Definition of chops in English:

chops

Syllabification: chops
Pronunciation: /CHäps
 
/

noun

informal
  • 1A person’s or animal’s mouth or jaws: a smack in the chops
    More example sentences
    • More recently the same liberals have, of course, been publicly licking their unseemly chops at his widely publicized personal setbacks.
    • One can almost imagine Davis, under the window, telephoto lens extended, chops licked, ready for the fashion pounce.
    • For toddlers, there are special little ones for hands and faces, just in case you contemplate wiping a sibling's jam-smeared chops with a wipe designed for their baby brother's bottom.
  • 1.1A person’s cheeks; jowls.
    More example sentences
    • Ever since Salome strutted her stuff for a plateful of chops (those would be the rather bristly chops of John the Baptist), women have recognised their power.
    • Griffiths said words were unnecessary as he had administered a swift hand to the chops of the new world number one.
    • Much as I'm a fan of Victoriana, I draw the line at Dickensian chops.
  • 2The technical skill of a musician, especially one who plays jazz: when I’m on tour, my chops go down
    More example sentences
    • Some of my favorite albums consist of campfire singalongs by bands with modest acoustic guitar chops, cute names and even cuter accents.
    • The version of ‘Sombrero Sam’, however, really allows Emerson's funky keyboard chops to come to the fore.
    • They are a talented rock band, a post-rock group cut loose from the Chicago school, their chops honed to indie perfection.

Phrases

bust one's chops

North American informal Exert oneself.
More example sentences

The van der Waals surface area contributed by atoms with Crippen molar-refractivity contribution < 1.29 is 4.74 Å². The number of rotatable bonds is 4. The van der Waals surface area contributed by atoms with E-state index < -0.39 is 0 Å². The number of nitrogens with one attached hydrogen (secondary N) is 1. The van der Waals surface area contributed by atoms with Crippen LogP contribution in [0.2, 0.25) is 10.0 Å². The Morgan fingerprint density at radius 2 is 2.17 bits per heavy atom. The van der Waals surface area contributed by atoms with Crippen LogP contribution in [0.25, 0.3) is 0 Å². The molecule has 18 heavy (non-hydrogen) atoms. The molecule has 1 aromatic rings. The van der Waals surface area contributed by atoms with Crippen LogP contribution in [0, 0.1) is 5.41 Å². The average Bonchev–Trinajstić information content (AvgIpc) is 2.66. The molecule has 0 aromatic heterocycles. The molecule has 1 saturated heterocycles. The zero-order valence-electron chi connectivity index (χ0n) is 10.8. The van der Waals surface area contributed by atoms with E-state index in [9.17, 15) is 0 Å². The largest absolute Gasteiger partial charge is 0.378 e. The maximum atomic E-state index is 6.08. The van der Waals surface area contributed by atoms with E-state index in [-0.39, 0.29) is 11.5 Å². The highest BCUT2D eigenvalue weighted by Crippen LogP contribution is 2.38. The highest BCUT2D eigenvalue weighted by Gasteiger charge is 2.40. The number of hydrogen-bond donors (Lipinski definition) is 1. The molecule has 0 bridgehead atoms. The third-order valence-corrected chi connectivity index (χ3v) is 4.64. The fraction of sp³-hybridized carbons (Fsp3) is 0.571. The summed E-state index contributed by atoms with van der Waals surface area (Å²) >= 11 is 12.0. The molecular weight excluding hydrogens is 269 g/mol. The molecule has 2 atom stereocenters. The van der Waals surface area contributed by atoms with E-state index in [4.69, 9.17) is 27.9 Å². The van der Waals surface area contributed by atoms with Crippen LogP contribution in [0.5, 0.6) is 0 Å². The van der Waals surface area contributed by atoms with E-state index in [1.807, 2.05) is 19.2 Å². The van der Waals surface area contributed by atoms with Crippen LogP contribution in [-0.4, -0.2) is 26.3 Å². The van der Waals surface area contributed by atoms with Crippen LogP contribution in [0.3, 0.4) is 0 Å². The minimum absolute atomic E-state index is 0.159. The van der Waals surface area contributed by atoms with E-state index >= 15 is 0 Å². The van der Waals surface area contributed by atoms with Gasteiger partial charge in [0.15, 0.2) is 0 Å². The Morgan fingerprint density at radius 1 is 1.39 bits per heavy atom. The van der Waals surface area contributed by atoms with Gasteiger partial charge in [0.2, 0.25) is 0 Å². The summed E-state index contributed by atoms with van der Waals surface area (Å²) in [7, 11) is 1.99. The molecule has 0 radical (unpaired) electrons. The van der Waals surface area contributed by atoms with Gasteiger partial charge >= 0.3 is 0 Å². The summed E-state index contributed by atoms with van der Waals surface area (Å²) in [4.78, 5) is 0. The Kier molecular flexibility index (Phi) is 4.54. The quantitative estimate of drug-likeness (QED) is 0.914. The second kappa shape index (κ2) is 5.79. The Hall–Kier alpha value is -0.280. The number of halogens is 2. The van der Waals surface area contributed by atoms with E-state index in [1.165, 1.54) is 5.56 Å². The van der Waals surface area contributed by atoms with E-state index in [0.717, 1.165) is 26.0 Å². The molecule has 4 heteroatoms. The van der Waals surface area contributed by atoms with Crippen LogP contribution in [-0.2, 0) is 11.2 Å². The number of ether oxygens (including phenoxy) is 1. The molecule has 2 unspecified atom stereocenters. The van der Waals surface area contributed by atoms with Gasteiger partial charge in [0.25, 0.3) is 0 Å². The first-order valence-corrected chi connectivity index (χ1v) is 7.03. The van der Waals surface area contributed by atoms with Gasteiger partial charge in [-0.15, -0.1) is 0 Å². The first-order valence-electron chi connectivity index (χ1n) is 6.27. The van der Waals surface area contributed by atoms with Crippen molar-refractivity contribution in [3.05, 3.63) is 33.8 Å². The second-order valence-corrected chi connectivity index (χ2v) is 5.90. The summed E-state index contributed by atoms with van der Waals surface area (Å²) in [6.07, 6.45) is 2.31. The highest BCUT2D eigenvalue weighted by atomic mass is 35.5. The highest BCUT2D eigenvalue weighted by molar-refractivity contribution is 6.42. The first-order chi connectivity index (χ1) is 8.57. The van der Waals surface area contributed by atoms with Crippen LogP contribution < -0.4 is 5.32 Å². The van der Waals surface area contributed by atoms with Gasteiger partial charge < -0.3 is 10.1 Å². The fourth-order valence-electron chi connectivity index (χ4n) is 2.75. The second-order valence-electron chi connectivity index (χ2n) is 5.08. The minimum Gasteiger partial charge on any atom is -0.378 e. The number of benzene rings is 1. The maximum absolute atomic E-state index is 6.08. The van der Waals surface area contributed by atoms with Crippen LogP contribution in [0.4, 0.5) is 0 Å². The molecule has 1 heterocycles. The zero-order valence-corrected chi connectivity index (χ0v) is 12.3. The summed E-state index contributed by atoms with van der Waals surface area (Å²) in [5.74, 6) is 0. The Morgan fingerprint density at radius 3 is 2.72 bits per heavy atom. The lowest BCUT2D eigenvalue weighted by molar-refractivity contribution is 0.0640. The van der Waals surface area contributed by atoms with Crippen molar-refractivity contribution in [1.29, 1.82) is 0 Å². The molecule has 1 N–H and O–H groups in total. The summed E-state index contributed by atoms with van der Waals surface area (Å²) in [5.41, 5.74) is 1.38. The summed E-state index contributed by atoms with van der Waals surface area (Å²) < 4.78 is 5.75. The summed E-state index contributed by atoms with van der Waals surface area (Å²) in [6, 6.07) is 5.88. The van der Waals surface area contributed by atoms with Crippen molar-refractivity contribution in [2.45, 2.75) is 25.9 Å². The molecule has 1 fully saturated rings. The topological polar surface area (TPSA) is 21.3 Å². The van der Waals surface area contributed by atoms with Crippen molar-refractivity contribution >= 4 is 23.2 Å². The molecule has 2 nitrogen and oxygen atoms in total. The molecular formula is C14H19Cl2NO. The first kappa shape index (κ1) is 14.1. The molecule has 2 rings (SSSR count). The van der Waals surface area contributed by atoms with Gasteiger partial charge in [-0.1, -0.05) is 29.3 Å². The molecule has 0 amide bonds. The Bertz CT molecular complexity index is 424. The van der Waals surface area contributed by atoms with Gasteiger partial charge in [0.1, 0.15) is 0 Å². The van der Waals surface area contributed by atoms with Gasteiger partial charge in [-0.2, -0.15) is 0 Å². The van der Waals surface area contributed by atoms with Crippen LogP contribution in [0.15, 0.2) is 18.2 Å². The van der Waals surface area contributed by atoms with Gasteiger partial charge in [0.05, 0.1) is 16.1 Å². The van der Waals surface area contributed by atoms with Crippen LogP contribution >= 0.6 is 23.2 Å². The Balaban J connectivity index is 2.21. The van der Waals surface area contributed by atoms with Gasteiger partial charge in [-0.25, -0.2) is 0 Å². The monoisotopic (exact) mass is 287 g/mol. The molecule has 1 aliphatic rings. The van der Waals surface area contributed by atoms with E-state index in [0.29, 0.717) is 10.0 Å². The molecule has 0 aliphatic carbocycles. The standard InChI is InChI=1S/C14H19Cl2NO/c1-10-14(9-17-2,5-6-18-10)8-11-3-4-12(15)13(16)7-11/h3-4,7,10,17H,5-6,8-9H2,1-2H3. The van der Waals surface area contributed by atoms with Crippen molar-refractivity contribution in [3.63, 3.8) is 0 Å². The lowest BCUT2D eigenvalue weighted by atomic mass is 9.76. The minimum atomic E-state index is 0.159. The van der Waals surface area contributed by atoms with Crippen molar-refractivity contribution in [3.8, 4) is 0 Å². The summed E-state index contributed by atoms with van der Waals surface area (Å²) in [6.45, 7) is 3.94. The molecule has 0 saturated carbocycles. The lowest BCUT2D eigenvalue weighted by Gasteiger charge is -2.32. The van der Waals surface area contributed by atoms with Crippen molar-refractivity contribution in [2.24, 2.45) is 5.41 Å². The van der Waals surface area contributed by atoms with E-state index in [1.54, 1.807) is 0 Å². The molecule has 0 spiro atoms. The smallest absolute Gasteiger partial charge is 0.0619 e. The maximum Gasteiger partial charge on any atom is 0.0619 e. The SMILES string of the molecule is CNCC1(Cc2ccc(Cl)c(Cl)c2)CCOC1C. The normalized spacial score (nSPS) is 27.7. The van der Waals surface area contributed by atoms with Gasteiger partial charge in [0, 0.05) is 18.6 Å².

• I've been training twice a day all year, busting my chops basically to make this team and now it's happened I'm stoked.
  • Their educational credentials range from Berkeley to New York, and all have busted their chops extensively playing every kind of gig imaginable - from rock bands to jazz troupes, from symphonies to bluegrass bands.
  • I came into university division coaching with the same mentality, different method, but going in the same direction where I wanted people to have fun, but I also wanted people to bust their chops to swim fast.

bust someone's chops

North American informal Nag or criticize someone.
More example sentences
  • Look, I know I've been really hard on you in the past, and I've busted your chops for a lot of things that really weren't your fault.
  • ‘You used to be the one busting my chops,’ Steve told Maria.
  • I know I bust your chops a lot, but you're a real good kid.

Origin

late Middle English: variant of chap3.

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Pronunciation: ˌkɒlərəˈtjʊərə
noun
elaborate ornamentation of a vocal melody